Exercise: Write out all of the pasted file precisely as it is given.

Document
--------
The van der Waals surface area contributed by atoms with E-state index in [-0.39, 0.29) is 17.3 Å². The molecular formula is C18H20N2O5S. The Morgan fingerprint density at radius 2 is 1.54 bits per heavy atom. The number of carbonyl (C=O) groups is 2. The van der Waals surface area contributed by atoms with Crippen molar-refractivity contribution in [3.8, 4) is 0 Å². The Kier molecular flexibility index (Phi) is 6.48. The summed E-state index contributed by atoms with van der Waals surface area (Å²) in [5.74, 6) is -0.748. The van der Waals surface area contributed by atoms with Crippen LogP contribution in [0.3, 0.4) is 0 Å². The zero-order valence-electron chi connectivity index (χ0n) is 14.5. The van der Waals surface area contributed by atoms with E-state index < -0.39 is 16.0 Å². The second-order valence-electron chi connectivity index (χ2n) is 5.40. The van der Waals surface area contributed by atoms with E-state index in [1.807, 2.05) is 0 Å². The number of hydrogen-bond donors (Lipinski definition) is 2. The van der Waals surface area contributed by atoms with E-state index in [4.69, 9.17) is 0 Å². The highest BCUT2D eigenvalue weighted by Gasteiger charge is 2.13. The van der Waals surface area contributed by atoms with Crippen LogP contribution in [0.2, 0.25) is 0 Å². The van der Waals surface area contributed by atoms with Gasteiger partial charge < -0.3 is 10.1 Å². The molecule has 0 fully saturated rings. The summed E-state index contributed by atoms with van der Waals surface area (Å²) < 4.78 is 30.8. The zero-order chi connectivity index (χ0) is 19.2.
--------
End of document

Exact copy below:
The van der Waals surface area contributed by atoms with E-state index in [-0.39, 0.29) is 17.3 Å². The molecular formula is C18H20N2O5S. The Morgan fingerprint density at radius 2 is 1.54 bits per heavy atom. The number of carbonyl (C=O) groups is 2. The van der Waals surface area contributed by atoms with Crippen molar-refractivity contribution in [3.8, 4) is 0 Å². The Kier molecular flexibility index (Phi) is 6.48. The summed E-state index contributed by atoms with van der Waals surface area (Å²) in [5.74, 6) is -0.748. The van der Waals surface area contributed by atoms with Crippen LogP contribution in [0.3, 0.4) is 0 Å². The zero-order valence-electron chi connectivity index (χ0n) is 14.5. The van der Waals surface area contributed by atoms with E-state index < -0.39 is 16.0 Å². The second-order valence-electron chi connectivity index (χ2n) is 5.40. The van der Waals surface area contributed by atoms with E-state index in [1.807, 2.05) is 0 Å². The number of hydrogen-bond donors (Lipinski definition) is 2. The van der Waals surface area contributed by atoms with E-state index in [4.69, 9.17) is 0 Å². The highest BCUT2D eigenvalue weighted by Gasteiger charge is 2.13. The van der Waals surface area contributed by atoms with Crippen LogP contribution in [0.2, 0.25) is 0 Å². The van der Waals surface area contributed by atoms with Gasteiger partial charge < -0.3 is 10.1 Å². The molecule has 0 fully saturated rings. The summed E-state index contributed by atoms with van der Waals surface area (Å²) < 4.78 is 30.8. The zero-order chi connectivity index (χ0) is 19.2.